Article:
Ans. If excess of NaHCO3 or Mg(OH)2 or Al(OH)3 is used, it makes the stomach alkaline and thus triggers the release of even more HCl which may cause ulcer in the stomach. In contrast, cimetidine and ranitidine prevent the interaction of histamine with the receptor cells in the stomach wall and thus release of HCl will be less as histamine stimulates the secretion of acid.

    12. Name a substance which can be used as an antiseptic as well as disinfectant.

    Ans. 0.2% solution of phenol acts as antiseptic while 1% solution acts as a disinfectant.

    13. What are the main constituents of dettol?

    Ans. The main constituents of dettol are chloroxylenol and α-terpineol.

    Chemistry in Everyday Life_ans13(1)

    14. What is tincture of iodine? What is its use?

    Ans. It is dilute solution of iodine (2 – 3%) prepared in ethanol. It is a powerful antiseptics for wounds.

    15. What are food preservatives?

    Ans. Chemicals which increases the self life of food by preventing the spoilage causing by some microorganism such as bacteria, yeast, moulds etc, are called food preservatives.

    16. Why is the use of aspartame limited to cold foods and drinks?

    Ans. This is because it decomposes at baking or cooking temperatures and hence can be used only in cold foods and drinks as an artificial sweetener.

    17. What are artificial sweetening agents? Give two examples.

    Ans. Artificial sweeteners are chemical substances which are sweet in taste but do not add any calories to our body. They are excreted as such through urine. For example, saccharin, aspartame, alitame etc.

    18. Name the sweetening agent used in the preparation of sweets for a diabetic patient.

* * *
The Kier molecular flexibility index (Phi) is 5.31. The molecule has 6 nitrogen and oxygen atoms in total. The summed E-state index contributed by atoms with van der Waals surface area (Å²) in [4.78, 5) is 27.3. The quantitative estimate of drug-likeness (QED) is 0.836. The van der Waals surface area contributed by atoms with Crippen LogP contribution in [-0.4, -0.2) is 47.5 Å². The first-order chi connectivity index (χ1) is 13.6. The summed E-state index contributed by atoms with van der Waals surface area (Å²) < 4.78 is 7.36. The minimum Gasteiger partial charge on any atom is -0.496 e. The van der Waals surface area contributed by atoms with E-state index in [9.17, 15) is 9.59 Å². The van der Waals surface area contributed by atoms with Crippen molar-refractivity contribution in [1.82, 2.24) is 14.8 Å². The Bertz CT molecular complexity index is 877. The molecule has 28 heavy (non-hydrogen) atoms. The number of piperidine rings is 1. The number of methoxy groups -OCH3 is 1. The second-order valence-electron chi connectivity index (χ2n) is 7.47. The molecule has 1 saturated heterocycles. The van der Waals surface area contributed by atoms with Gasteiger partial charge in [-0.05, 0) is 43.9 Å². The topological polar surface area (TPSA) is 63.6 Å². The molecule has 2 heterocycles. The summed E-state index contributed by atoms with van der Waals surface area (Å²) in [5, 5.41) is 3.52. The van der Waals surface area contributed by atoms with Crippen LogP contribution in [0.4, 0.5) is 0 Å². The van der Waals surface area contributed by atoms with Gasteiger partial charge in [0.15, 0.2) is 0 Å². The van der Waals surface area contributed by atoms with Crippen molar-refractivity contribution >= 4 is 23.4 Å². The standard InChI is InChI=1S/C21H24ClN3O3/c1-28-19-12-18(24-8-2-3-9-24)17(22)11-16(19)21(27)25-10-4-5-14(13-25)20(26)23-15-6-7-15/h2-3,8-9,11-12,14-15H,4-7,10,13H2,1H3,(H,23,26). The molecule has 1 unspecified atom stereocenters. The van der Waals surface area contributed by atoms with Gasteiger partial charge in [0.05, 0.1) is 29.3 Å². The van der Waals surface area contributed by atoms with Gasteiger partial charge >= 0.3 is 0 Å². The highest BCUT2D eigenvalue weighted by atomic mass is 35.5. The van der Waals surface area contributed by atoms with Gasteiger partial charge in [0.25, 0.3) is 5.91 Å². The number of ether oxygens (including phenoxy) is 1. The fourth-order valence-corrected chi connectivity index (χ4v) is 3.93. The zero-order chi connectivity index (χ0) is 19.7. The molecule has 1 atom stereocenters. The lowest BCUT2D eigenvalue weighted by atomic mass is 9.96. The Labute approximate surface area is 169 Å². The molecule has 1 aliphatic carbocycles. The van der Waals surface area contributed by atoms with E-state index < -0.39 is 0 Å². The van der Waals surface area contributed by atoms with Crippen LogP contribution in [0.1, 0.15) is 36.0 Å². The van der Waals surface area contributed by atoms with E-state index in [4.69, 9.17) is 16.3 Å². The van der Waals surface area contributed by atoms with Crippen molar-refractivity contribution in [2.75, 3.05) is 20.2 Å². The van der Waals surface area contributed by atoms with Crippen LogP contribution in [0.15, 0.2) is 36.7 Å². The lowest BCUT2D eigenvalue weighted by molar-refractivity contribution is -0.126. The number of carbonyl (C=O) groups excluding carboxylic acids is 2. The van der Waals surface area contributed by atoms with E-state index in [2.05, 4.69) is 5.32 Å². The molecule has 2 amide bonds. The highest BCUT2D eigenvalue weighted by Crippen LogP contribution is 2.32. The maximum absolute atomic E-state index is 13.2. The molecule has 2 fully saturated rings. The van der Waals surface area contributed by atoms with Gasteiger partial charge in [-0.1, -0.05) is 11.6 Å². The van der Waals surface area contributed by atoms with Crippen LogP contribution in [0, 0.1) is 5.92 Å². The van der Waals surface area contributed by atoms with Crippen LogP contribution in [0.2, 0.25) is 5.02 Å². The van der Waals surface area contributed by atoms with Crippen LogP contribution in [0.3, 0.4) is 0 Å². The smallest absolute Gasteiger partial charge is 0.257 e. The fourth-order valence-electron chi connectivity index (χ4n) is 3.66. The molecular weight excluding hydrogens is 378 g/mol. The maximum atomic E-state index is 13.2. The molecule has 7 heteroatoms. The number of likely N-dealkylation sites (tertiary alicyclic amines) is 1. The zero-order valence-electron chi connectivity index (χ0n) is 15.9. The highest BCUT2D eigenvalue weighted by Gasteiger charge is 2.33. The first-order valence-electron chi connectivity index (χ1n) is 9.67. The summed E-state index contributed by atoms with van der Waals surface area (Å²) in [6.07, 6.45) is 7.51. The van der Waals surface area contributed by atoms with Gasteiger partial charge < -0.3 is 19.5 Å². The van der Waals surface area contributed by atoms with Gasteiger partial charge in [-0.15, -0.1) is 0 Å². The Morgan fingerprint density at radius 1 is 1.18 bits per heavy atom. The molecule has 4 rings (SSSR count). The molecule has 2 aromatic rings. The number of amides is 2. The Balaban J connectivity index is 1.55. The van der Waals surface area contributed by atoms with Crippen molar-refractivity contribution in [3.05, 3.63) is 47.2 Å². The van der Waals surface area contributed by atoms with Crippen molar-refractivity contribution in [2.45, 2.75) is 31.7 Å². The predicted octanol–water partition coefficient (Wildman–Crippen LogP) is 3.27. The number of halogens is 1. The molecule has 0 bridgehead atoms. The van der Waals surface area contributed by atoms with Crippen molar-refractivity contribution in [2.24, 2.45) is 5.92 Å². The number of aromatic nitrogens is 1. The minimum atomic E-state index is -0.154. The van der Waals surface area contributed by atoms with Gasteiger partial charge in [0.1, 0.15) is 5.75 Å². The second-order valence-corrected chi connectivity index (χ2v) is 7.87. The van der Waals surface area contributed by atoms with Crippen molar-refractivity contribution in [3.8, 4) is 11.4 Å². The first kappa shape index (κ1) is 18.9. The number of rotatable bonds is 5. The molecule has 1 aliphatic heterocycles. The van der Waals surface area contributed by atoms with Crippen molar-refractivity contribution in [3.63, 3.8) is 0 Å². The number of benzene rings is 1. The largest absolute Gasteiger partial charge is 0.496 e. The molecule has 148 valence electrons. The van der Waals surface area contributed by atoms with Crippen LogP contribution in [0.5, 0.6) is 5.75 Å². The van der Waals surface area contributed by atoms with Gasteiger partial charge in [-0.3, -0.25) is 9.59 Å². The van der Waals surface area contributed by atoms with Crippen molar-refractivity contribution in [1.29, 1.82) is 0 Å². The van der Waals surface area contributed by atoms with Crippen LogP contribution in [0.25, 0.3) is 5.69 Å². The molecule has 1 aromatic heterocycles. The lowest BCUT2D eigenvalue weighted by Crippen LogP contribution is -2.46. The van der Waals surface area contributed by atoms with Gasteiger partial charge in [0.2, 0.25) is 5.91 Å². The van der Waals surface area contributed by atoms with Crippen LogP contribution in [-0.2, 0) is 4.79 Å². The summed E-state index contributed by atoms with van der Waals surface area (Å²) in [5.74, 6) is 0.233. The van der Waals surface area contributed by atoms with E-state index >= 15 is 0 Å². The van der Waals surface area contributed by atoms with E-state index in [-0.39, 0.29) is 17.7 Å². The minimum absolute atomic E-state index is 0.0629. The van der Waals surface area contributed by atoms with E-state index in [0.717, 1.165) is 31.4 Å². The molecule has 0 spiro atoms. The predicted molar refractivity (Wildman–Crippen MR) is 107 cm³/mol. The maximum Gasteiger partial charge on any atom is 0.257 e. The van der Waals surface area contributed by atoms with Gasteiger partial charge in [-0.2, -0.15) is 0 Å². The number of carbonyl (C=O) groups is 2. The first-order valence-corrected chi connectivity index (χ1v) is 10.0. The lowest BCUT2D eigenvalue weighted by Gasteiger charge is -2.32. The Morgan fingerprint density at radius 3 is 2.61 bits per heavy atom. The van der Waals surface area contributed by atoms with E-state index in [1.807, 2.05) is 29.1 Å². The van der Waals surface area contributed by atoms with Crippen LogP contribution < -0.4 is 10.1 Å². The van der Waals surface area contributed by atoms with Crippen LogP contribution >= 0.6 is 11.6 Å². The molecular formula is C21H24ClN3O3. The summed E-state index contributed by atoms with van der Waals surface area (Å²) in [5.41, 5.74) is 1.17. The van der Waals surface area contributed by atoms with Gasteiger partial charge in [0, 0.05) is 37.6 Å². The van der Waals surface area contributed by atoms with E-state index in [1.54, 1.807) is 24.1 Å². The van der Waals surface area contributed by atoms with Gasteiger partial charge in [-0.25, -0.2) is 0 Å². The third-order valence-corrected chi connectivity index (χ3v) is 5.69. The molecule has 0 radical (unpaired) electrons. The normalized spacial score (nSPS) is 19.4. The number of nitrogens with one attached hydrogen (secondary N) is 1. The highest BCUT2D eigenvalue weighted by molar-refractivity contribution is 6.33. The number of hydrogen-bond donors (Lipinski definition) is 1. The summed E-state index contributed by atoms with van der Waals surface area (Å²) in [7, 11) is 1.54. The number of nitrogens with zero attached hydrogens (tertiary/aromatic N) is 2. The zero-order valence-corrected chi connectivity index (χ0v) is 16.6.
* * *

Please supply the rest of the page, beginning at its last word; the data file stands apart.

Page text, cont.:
Ans. Saccharine, aspartame may be used in the preparation of sweets for a diabetic patient.

    19. What problem arises in using alitame as artificial sweetener?

    Ans. Alitame is a high potency artificial sweetener. Therefore, it is difficult to control the sweetness of the food to which it is added.

    20. How are synthetic detergents better than soaps?

    Ans. Advantages of synthetic detergents over soaps are as:

    (i) The solubility of synthetic detergents is higher than that of soap.

    (ii) Detergents can work with hard water too while soaps cannot.

    (iii) Detergents can work even in acidic medium while soaps cannot.

    (iv) Detergents are stronger cleansing agents than soaps.

    21. Explain the following terms with suitable examples:

    (i) Cationic detergents

    (ii) Anionic detergents and

    (iii) Non-ionic detergents

    Ans. (i) Cationic detergents: These are quaternary ammonium salts, chlorides, acetates, bromides etc containing one or more long chain alkyl groups.

    For example, cetyltrimethyl ammonium chloride.

    (ii) Anionic detergents: These have large anionic part in there molecules. These are of two types:

    (a) Sodium alkyl sulphates: For example: sodium lauryl sulphate, C11H23CH2OSO3 Na+.

    (b) Sodium alkyl benzene sulphonates: For example: sodium 4-(l-dodecyl) benzene sulphonate (SDS).

    Chemistry in Everyday Life_ans13(2)

    (iii) Neutral or non-ionic detergents: These are esters of high molecular mass alcohols with fatty acids. These can also be obtained by treatment of long chain alcohols by with excess of ethylene oxide in presence of a base. For example, polyethylene glycol stearate,CH3(CH2)16COO (CH2CH2O)11 CH2CH2OH.

    22. What are biodegradable and non-biodegradable detergents? Give one example of each.

    Ans. Biodegradable detergents: Detergents which are decomposed by microbes are called biodegradable detergents.